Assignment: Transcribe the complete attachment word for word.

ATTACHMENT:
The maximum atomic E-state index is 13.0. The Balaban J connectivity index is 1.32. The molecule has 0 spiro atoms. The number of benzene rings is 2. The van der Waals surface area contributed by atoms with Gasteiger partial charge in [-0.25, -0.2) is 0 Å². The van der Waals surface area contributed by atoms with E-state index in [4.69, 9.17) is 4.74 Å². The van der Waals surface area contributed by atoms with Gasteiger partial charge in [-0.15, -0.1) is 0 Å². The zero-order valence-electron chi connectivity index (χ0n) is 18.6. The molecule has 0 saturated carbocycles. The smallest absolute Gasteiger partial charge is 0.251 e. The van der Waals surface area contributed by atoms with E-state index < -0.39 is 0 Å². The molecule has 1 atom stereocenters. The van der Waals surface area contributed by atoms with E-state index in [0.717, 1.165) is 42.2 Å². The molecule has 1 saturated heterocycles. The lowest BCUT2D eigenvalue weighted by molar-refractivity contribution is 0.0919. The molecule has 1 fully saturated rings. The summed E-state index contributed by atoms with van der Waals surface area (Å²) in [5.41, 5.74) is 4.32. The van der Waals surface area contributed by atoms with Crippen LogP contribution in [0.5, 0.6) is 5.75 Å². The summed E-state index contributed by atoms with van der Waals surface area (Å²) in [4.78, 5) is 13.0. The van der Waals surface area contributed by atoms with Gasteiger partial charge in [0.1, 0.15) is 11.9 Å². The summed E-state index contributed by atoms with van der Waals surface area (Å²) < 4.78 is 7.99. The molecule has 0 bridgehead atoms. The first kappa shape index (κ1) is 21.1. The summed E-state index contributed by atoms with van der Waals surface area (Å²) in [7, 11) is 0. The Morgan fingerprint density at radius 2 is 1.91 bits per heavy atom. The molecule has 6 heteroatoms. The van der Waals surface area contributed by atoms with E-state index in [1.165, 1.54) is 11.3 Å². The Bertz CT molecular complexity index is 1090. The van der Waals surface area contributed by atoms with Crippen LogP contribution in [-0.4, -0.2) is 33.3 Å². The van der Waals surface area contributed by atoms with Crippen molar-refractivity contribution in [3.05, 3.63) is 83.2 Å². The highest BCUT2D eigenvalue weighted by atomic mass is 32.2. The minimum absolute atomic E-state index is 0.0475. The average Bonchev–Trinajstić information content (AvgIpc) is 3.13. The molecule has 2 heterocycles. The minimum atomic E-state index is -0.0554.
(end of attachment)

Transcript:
The maximum atomic E-state index is 13.0. The Balaban J connectivity index is 1.32. The molecule has 0 spiro atoms. The number of benzene rings is 2. The van der Waals surface area contributed by atoms with Gasteiger partial charge in [-0.25, -0.2) is 0 Å². The van der Waals surface area contributed by atoms with E-state index in [4.69, 9.17) is 4.74 Å². The van der Waals surface area contributed by atoms with Gasteiger partial charge in [-0.15, -0.1) is 0 Å². The zero-order valence-electron chi connectivity index (χ0n) is 18.6. The molecule has 0 saturated carbocycles. The smallest absolute Gasteiger partial charge is 0.251 e. The van der Waals surface area contributed by atoms with E-state index < -0.39 is 0 Å². The molecule has 1 atom stereocenters. The van der Waals surface area contributed by atoms with E-state index in [0.717, 1.165) is 42.2 Å². The molecule has 1 saturated heterocycles. The lowest BCUT2D eigenvalue weighted by molar-refractivity contribution is 0.0919. The molecule has 1 fully saturated rings. The summed E-state index contributed by atoms with van der Waals surface area (Å²) in [5.41, 5.74) is 4.32. The van der Waals surface area contributed by atoms with Crippen LogP contribution in [0.5, 0.6) is 5.75 Å². The summed E-state index contributed by atoms with van der Waals surface area (Å²) in [4.78, 5) is 13.0. The van der Waals surface area contributed by atoms with Gasteiger partial charge in [0.1, 0.15) is 11.9 Å². The summed E-state index contributed by atoms with van der Waals surface area (Å²) < 4.78 is 7.99. The molecule has 0 bridgehead atoms. The first kappa shape index (κ1) is 21.1. The summed E-state index contributed by atoms with van der Waals surface area (Å²) in [7, 11) is 0. The Morgan fingerprint density at radius 2 is 1.91 bits per heavy atom. The molecule has 6 heteroatoms. The van der Waals surface area contributed by atoms with E-state index in [1.165, 1.54) is 11.3 Å². The Bertz CT molecular complexity index is 1090. The van der Waals surface area contributed by atoms with Crippen LogP contribution in [-0.4, -0.2) is 33.3 Å². The van der Waals surface area contributed by atoms with Crippen molar-refractivity contribution in [3.05, 3.63) is 83.2 Å². The highest BCUT2D eigenvalue weighted by atomic mass is 32.2. The minimum absolute atomic E-state index is 0.0475. The average Bonchev–Trinajstić information content (AvgIpc) is 3.13. The molecule has 2 heterocycles. The minimum atomic E-state index is -0.0554.